The daily Tar Heel. (Chapel Hill, N.C.) 1946-current, April 22, 1975, Page 1, Image 1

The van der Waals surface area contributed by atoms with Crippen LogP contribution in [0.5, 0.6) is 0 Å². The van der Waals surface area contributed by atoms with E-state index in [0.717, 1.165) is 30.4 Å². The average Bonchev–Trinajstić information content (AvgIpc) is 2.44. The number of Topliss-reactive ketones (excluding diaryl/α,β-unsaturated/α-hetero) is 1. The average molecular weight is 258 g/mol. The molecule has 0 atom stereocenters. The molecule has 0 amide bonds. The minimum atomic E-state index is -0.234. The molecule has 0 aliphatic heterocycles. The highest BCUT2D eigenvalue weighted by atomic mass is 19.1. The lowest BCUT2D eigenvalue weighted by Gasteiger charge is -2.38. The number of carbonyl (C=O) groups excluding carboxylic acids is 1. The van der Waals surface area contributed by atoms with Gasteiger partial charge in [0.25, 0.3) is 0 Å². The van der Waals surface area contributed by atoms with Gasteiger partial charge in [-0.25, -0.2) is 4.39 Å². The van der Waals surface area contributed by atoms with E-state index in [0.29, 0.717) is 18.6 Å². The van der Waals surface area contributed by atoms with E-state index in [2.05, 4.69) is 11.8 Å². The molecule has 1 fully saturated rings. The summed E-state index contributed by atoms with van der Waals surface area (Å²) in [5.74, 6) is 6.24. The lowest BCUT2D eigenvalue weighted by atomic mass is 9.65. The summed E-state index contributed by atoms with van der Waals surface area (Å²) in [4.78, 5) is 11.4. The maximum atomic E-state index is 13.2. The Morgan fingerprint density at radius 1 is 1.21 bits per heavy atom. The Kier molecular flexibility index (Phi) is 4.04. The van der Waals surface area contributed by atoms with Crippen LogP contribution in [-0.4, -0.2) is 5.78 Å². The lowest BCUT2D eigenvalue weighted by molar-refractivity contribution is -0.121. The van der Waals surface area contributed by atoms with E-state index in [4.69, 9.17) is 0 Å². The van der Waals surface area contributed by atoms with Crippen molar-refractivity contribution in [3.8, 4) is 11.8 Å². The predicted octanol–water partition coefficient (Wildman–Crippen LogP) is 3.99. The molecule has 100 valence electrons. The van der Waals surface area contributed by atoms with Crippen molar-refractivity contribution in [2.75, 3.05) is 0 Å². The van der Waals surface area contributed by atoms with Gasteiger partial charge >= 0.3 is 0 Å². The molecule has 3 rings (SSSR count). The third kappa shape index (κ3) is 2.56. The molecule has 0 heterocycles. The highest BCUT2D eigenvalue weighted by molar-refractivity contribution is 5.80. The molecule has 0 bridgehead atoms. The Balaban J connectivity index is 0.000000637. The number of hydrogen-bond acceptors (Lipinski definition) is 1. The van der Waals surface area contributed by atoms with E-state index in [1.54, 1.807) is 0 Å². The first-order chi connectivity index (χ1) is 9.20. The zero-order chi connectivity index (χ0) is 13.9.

i ri A S3 Vol. 83, No. 141 Chapel Hill, North Carolina, Tuesday, April 22, 1975 Founded February 23, 1E33 CGC appointments to ytd o Mr J- I 1 f It II I I II decide budget and night to by Art Elsenstadt and Mike Home Staff Writers The Campus Governing Council (CGC) will end the semester with a flurry of activity tonight as it considers the 1975-76 Student Government budget, 16 presidential appointments, and a bill redefining the executive branch of Student Government. After three cutting rounds, the CGC Finance Committee arrived at tentative figures for the 1975-76 budget at 6:30 Monday morning. Although the final figures were not available; Student Government Treasurer-designate Mike' O'Neal revealed several approximate figures for some of the most severely-cut budgets. The Black Student Movement (BSM) request originally $41,886, was reduced by the Committee to $9,600. BSM hadreduced their request to $27,84 1 , and finally to $17,849. BSM's total budget last year was $12,000. The Daily Tar Heel budget was cut from $29,925 last year to $28,000 for next year. The DTH revenue for next year, coming mostly from advertising and subscriptions is $220,000. The Residence Hall Association (RH A) request for $4,959 was reduced to $1,800. RHA, which has no outside source of revenue, received $4,749 last year. Other tentative budgets include: The Graduate and Professional Student Federation (GPSF), $28,500, reduced from a request for $37,290; Association of Women Students (AWS), $6,000, from a request for $12,173; and Carolina Gay Association (CGA), $800, from a request for $4,465. No funds were appropriated for WCAR-AM; the WCAR-FM budget was reduced . to around $12,000, from a request for $14,950 for AM and FM. . Most of the reductions came from elimination of funds for xerox equipment, maintenance, speakers, organization scholarships (except those given by Student Government to student body president and . treasurer), and most social services, O'Neal said. "Any group that gets an increase now will do so at the expense of killing another organization," O'Neal said. All of Student Body President Bill Bates appointments except O'Neal are expected to be approved automatically. O'Neal must be approved by a two-thirds vote. The Administration Committee, which considers presidential appointments before they reach the CGC floor, voted Sunday to report O'Neal's nomination out of committee without recommendation. The nomination is expected to encounter controversy tonight. Speaker Dan Besse, O'Neal's most outspoken opponent on CGC, has charged that O'Neal has neither the experience nor the impartiality necessary for the treasurer's position. Although O'Neal has never taken an accounting course, he has served as treasurer for Avery dormitory, RHA and the Campus Program Council in the past. He has also served as president of RHA and the program council, and worked closely with Bates presidential campaign. O'Neal has charged that his difficulties in getting through the council are due to a personality conflict Other appointments scheduled to come before the council include Andromeda Monroe as Attorney. General, Mike Dixon and J.R.Steigerwald as Student Transportation Committee co-directors and Cecilia Mullen as Student Information Director. CGC will also vote on a bill to redefine the executive branch of Student Government. The bill, introduced by Bates, states that the executive branch shall consist of "all boards. commissions, committees, etc., that receive financial support...and statutory authority from the CGC or from the President of the Student Body." i The bill adds to the president's appointive powers by allowing him to choose the heads of the Media Board, Academic Affairs Committee and Student Audit Board. Under the bill, the president's staff will include Mas many assistants as the president deems necessary. No provisions of the bill would take effect until Spring, 1976. Opponents of the bill have said it centralizes too much power in the presidency. Lisa Bradley, chairperson of the Academic Affairs committee, said, It is very important that certain groups aren't affected by politics." Bates said, "I don't see it as being centralized. All it is doing is making the organizations responsible to a central agency. . . t. t f . s : -.- t SLTr ,r - - v,?, -irJ - gpzz -Tiring Z Z-m -i SNi s w' ny" 'fHj "V. -: ... .. .. :tc. W t A f t v vwi M0TICE i ID f ASK ACROSS STn. 5 Imneim resnsinis; U for mnE SCO - v i mi j - l i -.a n 1 1 u ' Minmmrr-r' ' " I f WFtt-y i. ir .. ":f Ar---nnwlj(iiil : -Ml!- liliiW'', ' ' ' . J vPWJPv".." . - ' m m : iUW - cJ wmmmmmm Notice The UNC Traffic Office has announced revisions in the parking regulations on-campus. Certain parking zones have been redefined, Park Place and Union lots included. Cars in metered areas which are in violation will be ticketed once every three hours, instead of once a day. Regulations governing bicycle riders have been made stricter. Ted Marvin, Director of Security Services said bicyclists will be treated just like motorists. To take effect July 1 UNC parking United Press International SAIGON Nguyen Van Thieu resigned Monday after almost 10 years as president of South Vietnam, blaming the military disasters that have lost three-fourths of his country on the Uijited States: The Americans promised us we trusted them." If the Americans don't want to support us any more, let them go, get out," Thieu said. "Let them forget their humanitarian promises." If the United States had intervened as it should have, we would not be losing province capitals, district capitals," Thieu said. "And we would not be faced with losing , our national capital. Maybe we could have worked something with the Communists." Neither the White House nor the State Department would comment on Thieu's. charges that the United States had reneged on a promise of continued military aid made by President Richard M. Nixon, and that Washington had pressured him to resign. 1 Thieu said his resignation opened the way to possible negotiations for a ceasefire. In Paris, the Provisional Revolutionary Government (PRG) greeted Thieu's1 regulat ions revised by Merton Vance and Helen Ross Staff Writers The UNC Traffic Office has announced new parking regulations which will go into effect July 1. The regulations include changes in parking zones, stricter regulations for bicyclists and increases in the costs of replacing bus passes. The Park Place lot will now be included in the N-4 parking zone to accomodate residents of Mclver, Alderman, Spencer and Kenan. Last year the Union lot was opened to some of these students after parking spaces along the streets near those v dormitories were metered. Ted Marvin, director of the Department pi Security Services, said these changes were made to "accomodate the needs of those who live in the Triad and Spencer." "The philosophy of the parking system remains the same as last year," Marvin said. "We are not introducing any sweeping, drastic changes." Prices of parking permits remain the same. Faculty permits and year-round permits for students cost $72. Permits for the academic year (Aug. I5-May 15) cost $54 and are available only to students. Parking permits will cost $9 for each Summer session. Applications for parking permits are now being accepted by the Traffic Department. Marvin also outlined stricter rules for bicyclists, especially for moving traffic ; violations. "We've had some pretty bad accidents involving bikes," he said, adding that he has noticed "complete negligence" on Lee and Vickery to speak TMltinoini f ally today nut Fit ' ( - -ft '. ; i Bill Bates by Mike Home x Staff Writer A rally to voice grievances to the proposed Consolidated University tuition increases will be held today at 12:15 p.m. in the Pit, Student Body President Bill Bates has announced. Speakers will include Chapel Hill Mayor Howard N. Lee, State Sen. Charles Vickery, t-Orange, Rep. Trish Hunt, D-Orange, Student Aide Director William Geer, Black Student Movement Chairperson Lester ' Diggs and Graduate and Professional Students Federation Chairperson Gwen Waddell. The proposed increases $200 per year for in-state students and $300 per year for out-of-state students are currently before the North Carolina Senate appropriations lubcommittee on higher education. Stationery will be provided at the rally Tuesday by Student Government for students wishing to write to their legislators expressing personal objections to the tuition hikes. Bates said he plans to take the letters to Raleigh Wednesday, when he and several student body presidents from other campuses of the Consolidated University of North Carolina will testify before the Senate subcommittee. Similar rallies are being held this week on most other campuses of the Consolidated University. The Greensboro campus held the first rally at 1 p.m. Monday. Over 300 students, administrators and state officials met on the campus to oppose tuition hikes. "Numberwise, it wasn't as large as we would have liked," UNC-G Student Body President Jim McAbee said after the rally:' "But the people that were there gave a very favorable response." McAbee said UNC-G Chancellor Jim Ferguson refused his request to cancel afternoon classes so more people could attend the rally. Bates did not request that UNCs classes be canceled, but Chancellor N. Ferebee Taylor said Monday he probably would not have agreed to such a request. Chancellor N. Ferebee Taylor said he advised Bates against the UNC rally. "I have said to the student body president that what would be more effective is if individual students would write their legislators...(about the impact on them and their families the tuition increases would have." Taylor, who said he was unaware of Bates plans to take students' personal letters to the legislature Wednesday, will not attend the rally. the part of some bicyclists with regard to stop signs and cross-walks. To discourage the misuse and illegal transfer of bus passes, they will have the purchaser's name typed on them and the purchaser must sign the pass in the Traffic Office. Under new regulations, it will also cost more to replace lost bus passes. This past year replacements cost 50 cents. Marvin said some people took advantage of this system by reporting their pass lost, buying a replacement, and selling the pass for a profit. The new prices for replacement will be based on market value of the passes. Under the sliding scale, if the pass is lost within the first thirty days, it will cost $ 1 6 to replace. If lost during the second thirty days, a replacement will cost $12, and so on. The longer one keeps a pass, the less it will cost to replace it, Marvin said. An annual bus pass costs $24 without a parking permit. The new regulations also reserve spaces 24 hours per day for handicapped students, service and state-owned vehicles, and physicians on call. This past year these spaces were reserved only from 7:30 a.m. to 5:30 p.m. This year students could park at a meter all day and receive only one ticket for , violations. Next year, cars illegally parked in metered spaces will be ticketed every three hours. j Marvin said appeals of traffic violations will not be accepted after 72 hours following issuance of a citation, excluding holidays and weekends. Marvin will make decisions on whether to grant or deny appeals. If a student is dissatisfied with a denial, he can appeal to the Traffic Appeals Committee. Marvin said lack of knowledge will not be sufficient cause for dropping a charge and that appeals will not be heard if they are merely a matter of convenience for students. We try to look at each and every appeal separately based on circumstances," Marvin said. He said that the traffic department will try to be sensitive and reasonable in hearing appeals. Another change in parking regulations is a! rule that unauthorized transfer or display of a parking permit carries a $50 civil penalty for both the seller and the buyer. resignation with a warning there will be peace only if the Americans withdraw all their military personnel within two to three days and all members of Thieu's "clique" are removed from power. The PRG had said earlier that the removal of Thieu was a major precondition to any negotiations for a ceasefire. "My resignation will let the United States give you aid and open the way to negotiations" to end the nation's 26 years of war, Thieu said. Meanwhile in Washington, the House Appropriations Committee Monday approved $330 million in military and economic aid to South Vietnam, although a top administration spokesman described the military situation there as virtually hopeless. The United States has already spent $140 billion in military aid to South Vietnam. Sources said some committee members adamantly opposed to more military aid voted 1 for the proposal to get it out of committee and onto the floor of the House where they anticipated it would be reduced or killed. The Senate, acting just hours after the resignation of Thieu, urged President Ford Monday to seek a new political settlement of the Vietnam War. Senators approved by voice vote a resolution urging Ford to "undertake immediate efforts to obtain a cessation of hostilities in Vietnam through negotiation and to promote a political settlement." The resolution, which is not binding on the President, had been moving through the Senate Foreign Relations Committee for some time and approval coincided with Thieu's resignation. The White House meanwhile said the United States expects to work with the new Saigon government. Secretary of State Henry A. Kissinger met with President Ford Monday and sources said he had postponed his Wednesday trip to Latin America. Thieu's successor is 72-year old Vice President Tran Van Huong. Huong was V UPI tatopttoto Nguyen Van Thieu expected to resign in favor of Senate President Tran Van Lam, a political moderate who might be able to open talks with the Communists. Most senior officials said they believed ThieU would seek exile, possibly in the United States. Thieu himself gave no indication when he might leave South Vietnam. A State Department spokesman said Monday any request by Thieu for asylum in the United States would" be considered with sympathy. Senate Democratic leader Mike Mansfield said that Thieu's resignation would further decrease prospects for the $72 million military aid proposal. Mansfield described Thieu's resignation as a move in the right direction which might bring about negotiations between the South Vietnamese and the Viet Cong. Senate GOP Leader Hugh Scott said negotiations should hinge on the "salvation of as many lives as possible and hopefully some form of coalition government." Campbell selected. a summer editor Daily Tar Heel editor Cole Campbell was selected Monday by the- Media Board to serve as summer Tar Heel editor. The board also appointed Jeff Richards as Carolina Quarterly editor and George Dennos as business manager of WCAR. Campbell defeated Ellen Horowitz 6 5, with Media Board Chairman Tim Dugan breaking the tie vote. Horowitz is a former Daily Tar Heel assistant news editor and co-editor of the New Carolinian, a magazine supplement to the DTH. She has previously worked for the summer Tar Heel. "The summer Tar Heel editorship came down to a question of whether or not the summer Tar Heel is a seperate entity, which is not associated with the D7Ht or whether the two are related board member Carl Bauchle said after the meeting. Campbell," competing in the National Debate Tournament in Stockden, Calif., could not attend the board meeting. DTH organizational representative Barnie Day presented Campbell's case. "It stands to reason that if the elected editor of the DTH wants the summer job, he should get it," Day said. Although he thought both candidates were well-qualified for the position, Dugan said he thought the votes of 3,000 students for Campbell in the DTH election necessitated his selection. Richards, a third-year graduate' itudent in English, was the editor of the Quarterly this year and has also served, as fiction editor. He was the only applicant for the position. Dennos, an RTVMP major, has worked as an announcer and in the news department of WCAR. He also was the only one who applied for his position. The board will meet again at 4 p.m. Wednesday to consider the final budgets ,of its member organization.